MAY You Enjoy the Month

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MAY YOU ENJOY THE MONTH
by Drew Edmondson

“Though April showers may come your way

 They bring the flowers that bloom in May”

May Day has been celebrated in the northern hemisphere for thousands of years.  It celebrates the mid-point between the Spring Equinox and the Summer Solstice and the fertility of the earth that is cultivated and the animals that share our space.  In Gaelic countries the festival was known as Beltane or Bealtaine and was celebrated with bonfires and yellow flowers.

In Rome the May Day celebrations were called Floralia, named for the goddess Flora, and were meant to acknowledge fertility of all things.  Hares and goats were set loose in the streets because they had a certain reputation in such matters.  It is believed that Maypoles originated in these celebrations, the taller the better.  Colorful ribbons were attached to the top and people danced around the pole, entwining the ribbons in colorful patterns.

It should be noted that these celebrations were in the northern hemisphere only because in the southern hemisphere this time marked the beginning of winter.   That was not a particular time for celebration unless you were a polar bear.

In many countries May 1 is also a day to celebrate workers.  In Russia it is International Workers Day and is marked with parades and celebrations.  A week or so later, May 9, Russia celebrates the defeat of Nazi Germany in World War II.  The events on this day are marked by military parades and shows of military might, tanks and soldiers.  Partly because of this, in the United States, during the Cold War, May Day festivities were downplayed.  In this country Labor Day, in September, is when worker contributions are celebrated and have been since 1894.

“May Day”, typically repeated three times, is an international distress call, particularly for aircraft and ships in peril, but it has nothing to do with the May Day celebrations except pronunciation.  The distress call is from the French “m’aidez”, or “help me”.  It is the verbal equivalent of S.O.S.

S.O.S., when it was agreed upon by the International Radio Telegraphic Convention in 1906 as a distress call was just a distinctive Morse code sequence and not an abbreviation.  It was …—…, dot dot dot dash dash dash dot dot dot or dit dit dit dah dah dah dit dit dit, depending on how they pronounced it in your scout troup.   Later “backronyms” were created such as “Save Our Ship” or “Save Our Souls”.  Thanks to Rotary, some of us may have learned a new word in “backronym”.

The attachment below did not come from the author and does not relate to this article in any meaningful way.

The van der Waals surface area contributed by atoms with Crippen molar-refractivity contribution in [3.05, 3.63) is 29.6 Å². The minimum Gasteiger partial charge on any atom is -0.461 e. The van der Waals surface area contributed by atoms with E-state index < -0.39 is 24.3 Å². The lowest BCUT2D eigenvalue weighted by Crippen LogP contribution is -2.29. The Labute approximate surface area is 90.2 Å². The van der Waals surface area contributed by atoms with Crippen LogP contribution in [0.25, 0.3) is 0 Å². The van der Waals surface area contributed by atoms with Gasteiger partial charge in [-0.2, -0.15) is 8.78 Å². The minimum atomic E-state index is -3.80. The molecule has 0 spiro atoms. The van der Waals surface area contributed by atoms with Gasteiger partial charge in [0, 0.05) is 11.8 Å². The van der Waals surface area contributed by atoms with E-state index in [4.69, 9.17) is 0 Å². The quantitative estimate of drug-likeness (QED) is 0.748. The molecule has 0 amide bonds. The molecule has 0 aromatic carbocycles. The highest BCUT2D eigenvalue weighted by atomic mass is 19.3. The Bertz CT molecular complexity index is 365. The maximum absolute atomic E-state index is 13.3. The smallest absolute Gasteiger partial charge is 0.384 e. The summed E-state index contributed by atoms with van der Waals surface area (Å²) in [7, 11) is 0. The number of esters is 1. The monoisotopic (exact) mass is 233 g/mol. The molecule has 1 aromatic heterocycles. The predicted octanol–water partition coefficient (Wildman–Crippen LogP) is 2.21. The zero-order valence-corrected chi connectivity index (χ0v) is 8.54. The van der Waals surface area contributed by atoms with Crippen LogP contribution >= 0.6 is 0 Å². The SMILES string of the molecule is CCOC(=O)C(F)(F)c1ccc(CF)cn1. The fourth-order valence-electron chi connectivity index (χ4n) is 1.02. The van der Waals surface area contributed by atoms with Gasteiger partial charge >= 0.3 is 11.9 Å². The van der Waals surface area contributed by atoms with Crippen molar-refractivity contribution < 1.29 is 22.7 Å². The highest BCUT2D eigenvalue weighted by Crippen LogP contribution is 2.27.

Rotary Club 29’s May schedule has brought some excellent programs but it will be hard to top the four First Ladies of Oklahoma who spoke on a panel on May 14.  Donna Nigh, Rhonda Walters, Cathy Keating and Kim Henry spoke candidly about their experiences in the Governor’s Mansion and their projects and particular interests as First Ladies.  Having gotten their husbands elected, they each carved out areas where they made lasting differences for the betterment of our state.  With David Walters serving as moderator the First Ladies made you proud to be an Oklahoman and a Rotarian.

Another good thing about May is that according to Article V, Section 26 of the Oklahoma Constitution, regular sessions of the Legislature shall be “adjourned sine die not later than five o’clock on the last Friday in May of each year.”  Prior to the adoption of this amendment to Article V, the Legislature was limited to a number of days to be in session and it was a common practice if work was continuing on the last day to “cover the clock” and continue working into the next day or days.  The amendment ended that practice.

Unfortunately, this year the last Friday in May is the 31st so we get no break.

 

 

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